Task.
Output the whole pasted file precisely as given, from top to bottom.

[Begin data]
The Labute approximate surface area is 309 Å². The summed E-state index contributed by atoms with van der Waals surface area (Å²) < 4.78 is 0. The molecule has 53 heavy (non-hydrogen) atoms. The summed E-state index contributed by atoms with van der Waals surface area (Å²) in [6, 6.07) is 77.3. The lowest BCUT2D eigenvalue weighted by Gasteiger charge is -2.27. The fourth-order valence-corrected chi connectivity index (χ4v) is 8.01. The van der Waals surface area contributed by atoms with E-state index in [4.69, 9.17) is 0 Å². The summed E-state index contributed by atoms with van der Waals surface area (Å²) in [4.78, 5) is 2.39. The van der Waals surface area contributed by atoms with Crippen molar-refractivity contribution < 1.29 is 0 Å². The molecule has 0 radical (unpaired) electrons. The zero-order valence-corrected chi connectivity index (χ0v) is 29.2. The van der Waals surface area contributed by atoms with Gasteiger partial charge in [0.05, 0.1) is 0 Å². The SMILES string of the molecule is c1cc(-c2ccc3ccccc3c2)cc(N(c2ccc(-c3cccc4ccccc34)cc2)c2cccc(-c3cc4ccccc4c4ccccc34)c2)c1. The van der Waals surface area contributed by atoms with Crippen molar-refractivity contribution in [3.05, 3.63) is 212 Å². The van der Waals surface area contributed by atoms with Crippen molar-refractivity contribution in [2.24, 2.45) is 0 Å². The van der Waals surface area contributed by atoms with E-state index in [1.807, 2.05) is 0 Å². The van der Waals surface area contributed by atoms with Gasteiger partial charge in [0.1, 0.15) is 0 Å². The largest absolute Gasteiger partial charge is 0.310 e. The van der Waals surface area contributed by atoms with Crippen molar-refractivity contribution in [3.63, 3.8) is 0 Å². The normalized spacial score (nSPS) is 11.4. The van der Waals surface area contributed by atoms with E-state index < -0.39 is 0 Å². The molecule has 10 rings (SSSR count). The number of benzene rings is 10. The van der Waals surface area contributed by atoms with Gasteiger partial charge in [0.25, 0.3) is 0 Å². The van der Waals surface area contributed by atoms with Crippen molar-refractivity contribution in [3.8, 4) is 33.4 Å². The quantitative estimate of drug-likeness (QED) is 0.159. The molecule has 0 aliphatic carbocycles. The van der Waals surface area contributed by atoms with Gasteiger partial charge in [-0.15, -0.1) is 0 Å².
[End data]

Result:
The Labute approximate surface area is 309 Å². The summed E-state index contributed by atoms with van der Waals surface area (Å²) < 4.78 is 0. The molecule has 53 heavy (non-hydrogen) atoms. The summed E-state index contributed by atoms with van der Waals surface area (Å²) in [6, 6.07) is 77.3. The lowest BCUT2D eigenvalue weighted by Gasteiger charge is -2.27. The fourth-order valence-corrected chi connectivity index (χ4v) is 8.01. The van der Waals surface area contributed by atoms with E-state index in [4.69, 9.17) is 0 Å². The summed E-state index contributed by atoms with van der Waals surface area (Å²) in [4.78, 5) is 2.39. The van der Waals surface area contributed by atoms with Crippen molar-refractivity contribution < 1.29 is 0 Å². The molecule has 0 radical (unpaired) electrons. The zero-order valence-corrected chi connectivity index (χ0v) is 29.2. The van der Waals surface area contributed by atoms with Gasteiger partial charge in [0.05, 0.1) is 0 Å². The SMILES string of the molecule is c1cc(-c2ccc3ccccc3c2)cc(N(c2ccc(-c3cccc4ccccc34)cc2)c2cccc(-c3cc4ccccc4c4ccccc34)c2)c1. The van der Waals surface area contributed by atoms with Crippen molar-refractivity contribution in [3.05, 3.63) is 212 Å². The van der Waals surface area contributed by atoms with Crippen molar-refractivity contribution in [2.24, 2.45) is 0 Å². The van der Waals surface area contributed by atoms with E-state index in [1.807, 2.05) is 0 Å². The van der Waals surface area contributed by atoms with Gasteiger partial charge in [0.1, 0.15) is 0 Å². The largest absolute Gasteiger partial charge is 0.310 e. The van der Waals surface area contributed by atoms with Crippen molar-refractivity contribution in [3.63, 3.8) is 0 Å². The normalized spacial score (nSPS) is 11.4. The van der Waals surface area contributed by atoms with E-state index < -0.39 is 0 Å². The molecule has 10 rings (SSSR count). The number of benzene rings is 10. The van der Waals surface area contributed by atoms with Gasteiger partial charge in [0.25, 0.3) is 0 Å². The van der Waals surface area contributed by atoms with Crippen molar-refractivity contribution in [3.8, 4) is 33.4 Å². The quantitative estimate of drug-likeness (QED) is 0.159. The molecule has 0 aliphatic carbocycles. The van der Waals surface area contributed by atoms with Gasteiger partial charge in [-0.15, -0.1) is 0 Å².